Killer whales and other ocean predators are targeting and killing the pups of a threatened northern sea lion species at an increasingly high rate, scientists warned this week.
Without a reduction in predators, the sea lion population will have difficulty recovering, the researchers added.
The researchers focused on the endangered western population of the Steller sea lions (Eumetopias jubatus), which is the largest member of the eared seals family. The population has declined by 80 percent from its peak about four decades ago.
They monitored 36 juveniles in the Kenai Fjords and Prince William Sound region of the Gulf of Alaska from 2005 to 2011. The pups had tags implanted in their abdomens to record body temperature, surrounding light levels and other conditions during the sea lions’ lives.
After each sea lion’s death, the tag data was transmitted to satellites and then analyzed by the researchers. This technology allowed scientists to determine the manner in which the sea lions died, because traumatic deaths and non-traumatic deaths left different “signatures” on the recorders.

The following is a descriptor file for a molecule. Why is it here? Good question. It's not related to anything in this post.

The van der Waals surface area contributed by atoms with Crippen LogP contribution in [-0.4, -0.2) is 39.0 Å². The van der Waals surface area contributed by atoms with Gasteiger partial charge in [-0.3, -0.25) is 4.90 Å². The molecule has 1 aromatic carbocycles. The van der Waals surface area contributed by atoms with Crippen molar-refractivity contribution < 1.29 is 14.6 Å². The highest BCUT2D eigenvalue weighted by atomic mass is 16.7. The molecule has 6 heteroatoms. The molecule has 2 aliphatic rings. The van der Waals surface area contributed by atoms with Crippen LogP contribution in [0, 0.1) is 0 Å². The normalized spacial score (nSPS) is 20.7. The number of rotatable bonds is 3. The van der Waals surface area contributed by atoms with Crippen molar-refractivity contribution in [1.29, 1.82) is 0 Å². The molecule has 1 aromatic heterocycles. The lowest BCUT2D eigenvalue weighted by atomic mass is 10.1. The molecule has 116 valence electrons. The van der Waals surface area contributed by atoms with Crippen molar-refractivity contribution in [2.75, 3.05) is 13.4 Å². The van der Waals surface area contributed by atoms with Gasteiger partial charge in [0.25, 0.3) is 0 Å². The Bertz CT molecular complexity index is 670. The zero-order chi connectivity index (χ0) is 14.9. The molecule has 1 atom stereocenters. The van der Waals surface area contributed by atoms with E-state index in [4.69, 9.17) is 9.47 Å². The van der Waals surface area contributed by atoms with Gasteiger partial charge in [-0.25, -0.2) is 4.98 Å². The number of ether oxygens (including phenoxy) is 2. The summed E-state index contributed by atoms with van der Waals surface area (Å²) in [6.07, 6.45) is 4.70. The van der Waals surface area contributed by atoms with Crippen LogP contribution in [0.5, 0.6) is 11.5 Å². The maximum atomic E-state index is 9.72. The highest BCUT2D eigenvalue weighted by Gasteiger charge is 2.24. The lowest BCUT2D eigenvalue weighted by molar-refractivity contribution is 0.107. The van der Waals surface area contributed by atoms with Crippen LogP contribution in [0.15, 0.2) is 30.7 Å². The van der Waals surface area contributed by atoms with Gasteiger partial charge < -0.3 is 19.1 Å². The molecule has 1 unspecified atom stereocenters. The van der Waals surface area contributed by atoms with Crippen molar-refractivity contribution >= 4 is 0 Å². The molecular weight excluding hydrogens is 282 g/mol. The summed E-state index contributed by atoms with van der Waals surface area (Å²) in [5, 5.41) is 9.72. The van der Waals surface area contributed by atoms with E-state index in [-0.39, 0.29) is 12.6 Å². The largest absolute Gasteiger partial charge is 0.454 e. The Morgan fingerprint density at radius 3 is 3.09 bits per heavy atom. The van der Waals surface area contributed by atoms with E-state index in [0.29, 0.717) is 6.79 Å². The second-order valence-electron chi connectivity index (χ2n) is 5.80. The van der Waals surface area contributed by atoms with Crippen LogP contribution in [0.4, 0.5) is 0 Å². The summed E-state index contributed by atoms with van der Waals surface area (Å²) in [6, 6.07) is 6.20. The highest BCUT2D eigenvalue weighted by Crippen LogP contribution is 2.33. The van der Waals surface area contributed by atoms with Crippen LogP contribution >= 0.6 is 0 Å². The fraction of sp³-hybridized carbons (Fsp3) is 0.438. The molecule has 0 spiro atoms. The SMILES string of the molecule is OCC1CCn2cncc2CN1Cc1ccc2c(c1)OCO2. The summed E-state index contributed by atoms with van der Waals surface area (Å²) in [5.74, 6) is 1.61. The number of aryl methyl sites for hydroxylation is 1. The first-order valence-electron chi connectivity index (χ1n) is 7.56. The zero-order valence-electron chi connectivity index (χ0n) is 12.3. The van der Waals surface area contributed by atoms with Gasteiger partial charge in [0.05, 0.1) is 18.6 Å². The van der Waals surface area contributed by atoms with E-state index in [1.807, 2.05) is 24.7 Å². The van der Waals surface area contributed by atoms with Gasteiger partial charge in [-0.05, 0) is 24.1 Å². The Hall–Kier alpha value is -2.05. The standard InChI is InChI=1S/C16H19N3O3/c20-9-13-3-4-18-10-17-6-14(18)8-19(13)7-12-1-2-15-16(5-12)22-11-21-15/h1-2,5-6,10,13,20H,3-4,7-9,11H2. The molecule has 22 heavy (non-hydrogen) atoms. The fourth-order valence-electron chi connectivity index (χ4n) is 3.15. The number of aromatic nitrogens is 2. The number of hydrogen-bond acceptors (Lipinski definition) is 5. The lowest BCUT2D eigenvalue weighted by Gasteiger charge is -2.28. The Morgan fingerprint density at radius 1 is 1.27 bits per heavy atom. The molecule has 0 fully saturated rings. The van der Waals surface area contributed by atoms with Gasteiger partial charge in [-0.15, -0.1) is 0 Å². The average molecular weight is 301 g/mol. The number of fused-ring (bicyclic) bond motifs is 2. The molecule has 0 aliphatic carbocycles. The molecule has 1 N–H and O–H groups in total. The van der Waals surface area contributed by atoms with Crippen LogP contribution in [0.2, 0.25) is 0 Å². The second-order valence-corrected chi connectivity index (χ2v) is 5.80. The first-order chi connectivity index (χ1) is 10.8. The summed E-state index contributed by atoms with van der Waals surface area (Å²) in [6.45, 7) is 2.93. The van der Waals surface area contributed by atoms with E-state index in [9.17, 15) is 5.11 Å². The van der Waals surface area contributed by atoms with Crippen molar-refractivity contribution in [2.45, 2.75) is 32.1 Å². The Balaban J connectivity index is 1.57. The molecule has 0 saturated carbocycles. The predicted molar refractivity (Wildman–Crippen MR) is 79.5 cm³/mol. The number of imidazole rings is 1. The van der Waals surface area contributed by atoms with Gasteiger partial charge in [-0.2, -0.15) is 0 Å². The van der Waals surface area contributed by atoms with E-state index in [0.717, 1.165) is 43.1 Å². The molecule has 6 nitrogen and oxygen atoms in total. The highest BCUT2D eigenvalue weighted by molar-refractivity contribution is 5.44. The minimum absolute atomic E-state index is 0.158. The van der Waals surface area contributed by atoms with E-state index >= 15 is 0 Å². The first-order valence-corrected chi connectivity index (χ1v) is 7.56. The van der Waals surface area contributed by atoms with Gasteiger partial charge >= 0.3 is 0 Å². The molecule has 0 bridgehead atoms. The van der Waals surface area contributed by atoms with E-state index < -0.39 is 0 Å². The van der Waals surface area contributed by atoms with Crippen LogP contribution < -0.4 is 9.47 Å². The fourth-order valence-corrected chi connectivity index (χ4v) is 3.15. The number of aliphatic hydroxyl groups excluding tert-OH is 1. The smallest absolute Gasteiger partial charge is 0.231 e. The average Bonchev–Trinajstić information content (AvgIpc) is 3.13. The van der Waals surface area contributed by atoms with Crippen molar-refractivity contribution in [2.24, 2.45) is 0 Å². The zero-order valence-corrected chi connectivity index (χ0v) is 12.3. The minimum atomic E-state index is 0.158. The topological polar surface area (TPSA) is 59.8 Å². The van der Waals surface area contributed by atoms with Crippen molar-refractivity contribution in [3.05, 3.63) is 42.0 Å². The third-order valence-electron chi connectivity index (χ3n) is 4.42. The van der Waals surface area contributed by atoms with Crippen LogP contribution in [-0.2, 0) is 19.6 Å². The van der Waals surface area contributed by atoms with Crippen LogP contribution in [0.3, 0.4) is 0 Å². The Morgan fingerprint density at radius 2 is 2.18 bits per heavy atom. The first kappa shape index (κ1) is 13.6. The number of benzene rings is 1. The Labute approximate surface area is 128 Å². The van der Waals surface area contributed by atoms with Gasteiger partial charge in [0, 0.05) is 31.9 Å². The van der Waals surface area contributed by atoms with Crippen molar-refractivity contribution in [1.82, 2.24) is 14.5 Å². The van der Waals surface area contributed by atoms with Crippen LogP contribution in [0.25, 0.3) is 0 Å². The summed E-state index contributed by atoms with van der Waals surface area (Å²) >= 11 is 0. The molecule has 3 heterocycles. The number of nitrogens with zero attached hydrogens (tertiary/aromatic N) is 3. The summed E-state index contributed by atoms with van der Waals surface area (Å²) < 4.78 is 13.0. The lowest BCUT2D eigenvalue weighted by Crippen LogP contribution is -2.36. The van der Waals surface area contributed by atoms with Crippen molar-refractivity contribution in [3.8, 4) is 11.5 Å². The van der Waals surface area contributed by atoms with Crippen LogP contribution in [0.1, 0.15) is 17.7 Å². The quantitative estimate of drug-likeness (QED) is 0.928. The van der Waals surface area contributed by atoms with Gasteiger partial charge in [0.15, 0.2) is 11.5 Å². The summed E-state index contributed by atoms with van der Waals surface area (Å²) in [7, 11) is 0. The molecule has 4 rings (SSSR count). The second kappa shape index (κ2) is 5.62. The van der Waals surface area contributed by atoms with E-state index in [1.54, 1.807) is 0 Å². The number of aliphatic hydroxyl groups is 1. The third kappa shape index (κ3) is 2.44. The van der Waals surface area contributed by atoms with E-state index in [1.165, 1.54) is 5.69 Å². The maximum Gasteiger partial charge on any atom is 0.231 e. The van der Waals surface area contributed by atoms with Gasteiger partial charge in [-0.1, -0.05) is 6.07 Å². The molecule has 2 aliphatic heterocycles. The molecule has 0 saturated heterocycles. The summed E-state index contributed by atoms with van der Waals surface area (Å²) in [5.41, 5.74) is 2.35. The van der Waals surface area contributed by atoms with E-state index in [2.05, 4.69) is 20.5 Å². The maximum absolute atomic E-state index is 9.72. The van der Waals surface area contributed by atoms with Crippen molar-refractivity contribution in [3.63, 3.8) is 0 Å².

“The transmitters are amazing recorders of the life history of the animals, and can tell us in most cases how they died,” study researcher Markus Horning, a marine mammal expert at Oregon State University’s Hatfield Marine Science Center in Newport, Ore., said in a statement.
Temperature and light can reveal how long it took the tags to become dislodged from the pup or reach the water’s surface; this information can then indicate the type of death suffered by the pup.
“Gradual cooling and delayed extrusion are signs of a non-traumatic death, say disease or starvation, or of entanglement, drowning or shooting,” Horning said. “When the sensors record precipitous drops in ambient temperature along with immediate sensing of light and the onset of data transmission, it is indicative of acute death by massive trauma